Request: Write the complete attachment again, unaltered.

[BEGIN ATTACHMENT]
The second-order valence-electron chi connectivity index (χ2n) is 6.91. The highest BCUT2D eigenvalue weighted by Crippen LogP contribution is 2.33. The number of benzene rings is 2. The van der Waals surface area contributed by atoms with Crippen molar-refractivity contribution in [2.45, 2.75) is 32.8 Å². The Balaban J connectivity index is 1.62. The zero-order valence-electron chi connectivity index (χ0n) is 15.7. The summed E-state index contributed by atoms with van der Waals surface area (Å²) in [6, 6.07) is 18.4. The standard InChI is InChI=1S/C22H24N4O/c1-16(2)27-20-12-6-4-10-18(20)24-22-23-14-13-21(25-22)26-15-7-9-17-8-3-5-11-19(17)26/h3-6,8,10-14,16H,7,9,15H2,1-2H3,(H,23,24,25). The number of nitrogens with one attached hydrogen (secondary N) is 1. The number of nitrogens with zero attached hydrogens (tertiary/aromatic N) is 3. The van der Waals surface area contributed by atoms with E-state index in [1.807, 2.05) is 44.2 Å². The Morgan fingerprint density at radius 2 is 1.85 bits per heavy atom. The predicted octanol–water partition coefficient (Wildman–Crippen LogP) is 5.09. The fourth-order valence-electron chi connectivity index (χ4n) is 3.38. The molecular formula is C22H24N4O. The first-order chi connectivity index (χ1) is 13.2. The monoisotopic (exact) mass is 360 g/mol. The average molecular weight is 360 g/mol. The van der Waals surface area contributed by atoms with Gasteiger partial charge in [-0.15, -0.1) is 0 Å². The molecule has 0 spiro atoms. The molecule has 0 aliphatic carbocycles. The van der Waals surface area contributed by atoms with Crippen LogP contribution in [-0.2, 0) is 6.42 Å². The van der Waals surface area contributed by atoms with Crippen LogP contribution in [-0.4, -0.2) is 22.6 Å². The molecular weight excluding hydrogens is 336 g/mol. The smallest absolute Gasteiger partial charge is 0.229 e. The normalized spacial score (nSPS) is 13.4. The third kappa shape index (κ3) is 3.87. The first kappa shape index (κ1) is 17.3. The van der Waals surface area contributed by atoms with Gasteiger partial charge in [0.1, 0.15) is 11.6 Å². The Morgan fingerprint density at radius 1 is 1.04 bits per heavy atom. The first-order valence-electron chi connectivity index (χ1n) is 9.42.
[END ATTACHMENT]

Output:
The second-order valence-electron chi connectivity index (χ2n) is 6.91. The highest BCUT2D eigenvalue weighted by Crippen LogP contribution is 2.33. The number of benzene rings is 2. The van der Waals surface area contributed by atoms with Crippen molar-refractivity contribution in [2.45, 2.75) is 32.8 Å². The Balaban J connectivity index is 1.62. The zero-order valence-electron chi connectivity index (χ0n) is 15.7. The summed E-state index contributed by atoms with van der Waals surface area (Å²) in [6, 6.07) is 18.4. The standard InChI is InChI=1S/C22H24N4O/c1-16(2)27-20-12-6-4-10-18(20)24-22-23-14-13-21(25-22)26-15-7-9-17-8-3-5-11-19(17)26/h3-6,8,10-14,16H,7,9,15H2,1-2H3,(H,23,24,25). The number of nitrogens with one attached hydrogen (secondary N) is 1. The number of nitrogens with zero attached hydrogens (tertiary/aromatic N) is 3. The van der Waals surface area contributed by atoms with E-state index in [1.807, 2.05) is 44.2 Å². The Morgan fingerprint density at radius 2 is 1.85 bits per heavy atom. The predicted octanol–water partition coefficient (Wildman–Crippen LogP) is 5.09. The fourth-order valence-electron chi connectivity index (χ4n) is 3.38. The molecular formula is C22H24N4O. The first-order chi connectivity index (χ1) is 13.2. The monoisotopic (exact) mass is 360 g/mol. The average molecular weight is 360 g/mol. The van der Waals surface area contributed by atoms with Gasteiger partial charge in [-0.15, -0.1) is 0 Å². The molecule has 0 spiro atoms. The molecule has 0 aliphatic carbocycles. The van der Waals surface area contributed by atoms with Crippen LogP contribution in [-0.2, 0) is 6.42 Å². The van der Waals surface area contributed by atoms with Crippen LogP contribution in [-0.4, -0.2) is 22.6 Å². The molecular weight excluding hydrogens is 336 g/mol. The smallest absolute Gasteiger partial charge is 0.229 e. The normalized spacial score (nSPS) is 13.4. The third kappa shape index (κ3) is 3.87. The first kappa shape index (κ1) is 17.3. The van der Waals surface area contributed by atoms with Gasteiger partial charge in [0.1, 0.15) is 11.6 Å². The Morgan fingerprint density at radius 1 is 1.04 bits per heavy atom. The first-order valence-electron chi connectivity index (χ1n) is 9.42.